Which piece of regulation about annual reports do you like the most when it comes towards being both investor friendly, and crucial? Could you also explain why?
From an industry-friendly and mission critical perspective, Section 134 of The Companies Act, 2013, and Revised Clause 49 of the listing agreement have all the key elements of good governance. It covers ethical conduct of business, transparency and fairness in reporting, Board/Management accountability, aspects of ESG towards sustainable, and responsible business and stakeholder engagement. It holds Leaders and Directors of the organization accountable for the management of the business and its shareholders.
The stated regulation calls for systematic validation and approvals at various touch points, leaving no stones unturned when it comes adherence and credibility. The process includes the approval of financial statements of the organization, which are signed by the Chief Executive Officer, Chief Financial Officer, Company Secretary and the authorized signatory, and accompanies the auditors’ report. The Directors’ report, prepared by the Board of Directors, provides highlights of the company’s financial performance. Directors’ responsibility statement, included in the Directors’ Report, has guidelines to state that the financial statements comply with guidelines laid out by standard bodies such as Ind AS and SEBI. It captures the performance of the Board and Key Managerial Personnel (KMP), statement of compliance with corporate governance requirements, risk management, ESG efforts, and explanation to adverse remarks in the audit report.
The Management Discussion and Analysis provides economic, industry and business outlook, opportunities and threats, segmental reporting, internal controls and adequacy, and financial performance connected with operations and human-resource data. All this information helps forward-looking organizations to delineate their outlook and road ahead.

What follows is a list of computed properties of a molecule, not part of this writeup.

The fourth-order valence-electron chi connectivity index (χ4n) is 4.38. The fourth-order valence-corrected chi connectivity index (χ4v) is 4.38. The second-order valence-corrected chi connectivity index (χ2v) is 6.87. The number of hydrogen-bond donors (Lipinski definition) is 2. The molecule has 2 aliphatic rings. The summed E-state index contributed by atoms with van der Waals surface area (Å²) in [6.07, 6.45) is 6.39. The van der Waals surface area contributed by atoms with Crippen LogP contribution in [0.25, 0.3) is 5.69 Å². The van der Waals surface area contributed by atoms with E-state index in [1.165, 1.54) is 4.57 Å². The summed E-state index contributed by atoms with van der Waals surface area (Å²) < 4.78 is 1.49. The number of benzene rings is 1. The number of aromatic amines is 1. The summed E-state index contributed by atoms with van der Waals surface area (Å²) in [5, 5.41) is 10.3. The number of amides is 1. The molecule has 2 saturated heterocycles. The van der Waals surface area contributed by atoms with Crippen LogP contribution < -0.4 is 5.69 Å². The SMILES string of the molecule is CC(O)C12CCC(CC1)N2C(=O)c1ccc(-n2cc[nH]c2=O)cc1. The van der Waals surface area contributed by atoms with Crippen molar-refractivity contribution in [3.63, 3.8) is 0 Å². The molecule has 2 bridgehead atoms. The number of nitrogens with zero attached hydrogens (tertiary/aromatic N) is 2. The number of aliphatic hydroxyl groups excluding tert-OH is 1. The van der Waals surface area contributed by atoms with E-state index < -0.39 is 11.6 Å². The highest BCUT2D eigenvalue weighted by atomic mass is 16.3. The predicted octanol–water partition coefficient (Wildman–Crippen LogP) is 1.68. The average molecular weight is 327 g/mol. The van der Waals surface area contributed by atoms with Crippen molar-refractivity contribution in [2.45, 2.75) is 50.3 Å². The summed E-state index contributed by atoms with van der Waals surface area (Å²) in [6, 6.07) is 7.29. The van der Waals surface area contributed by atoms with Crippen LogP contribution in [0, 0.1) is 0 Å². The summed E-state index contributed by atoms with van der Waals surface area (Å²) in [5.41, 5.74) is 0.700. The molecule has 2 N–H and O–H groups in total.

Which piece of regulation do you like the least, and which possibly could be done away with? Why?
Each regulation contributes to the governance mesh, strengthening the standards further. Elimination of any standard could compromise the controls and impact. It would do well for organizations and governments to comply and collaborate to ensure adherence is seamless.
Can you suggest at least a couple of ways in which compliances could become more meaningful without impairing investor friendliness? The idea is to make the annual report less cluttered with details but more relevant to investors.
For compliance to become meaningful, it will have to be an integral part of an organization’s DNA. One way to make this happen is to nurture a culture of appreciation, accountability and discipline across three levels – creation, translation and consumption of information. The creation stage allows business users to capture data with integrity across operations and delivery in its cleanest form. New-age tools and technologies allow the filtering and translation of this data into actionable insights. A simple, easy-to-use interface could allow for last mile adoption of actionable insights to make informed business decisions and create positive outcomes. Insulating the three layers with stringent governance will ensure no slips and misses are made.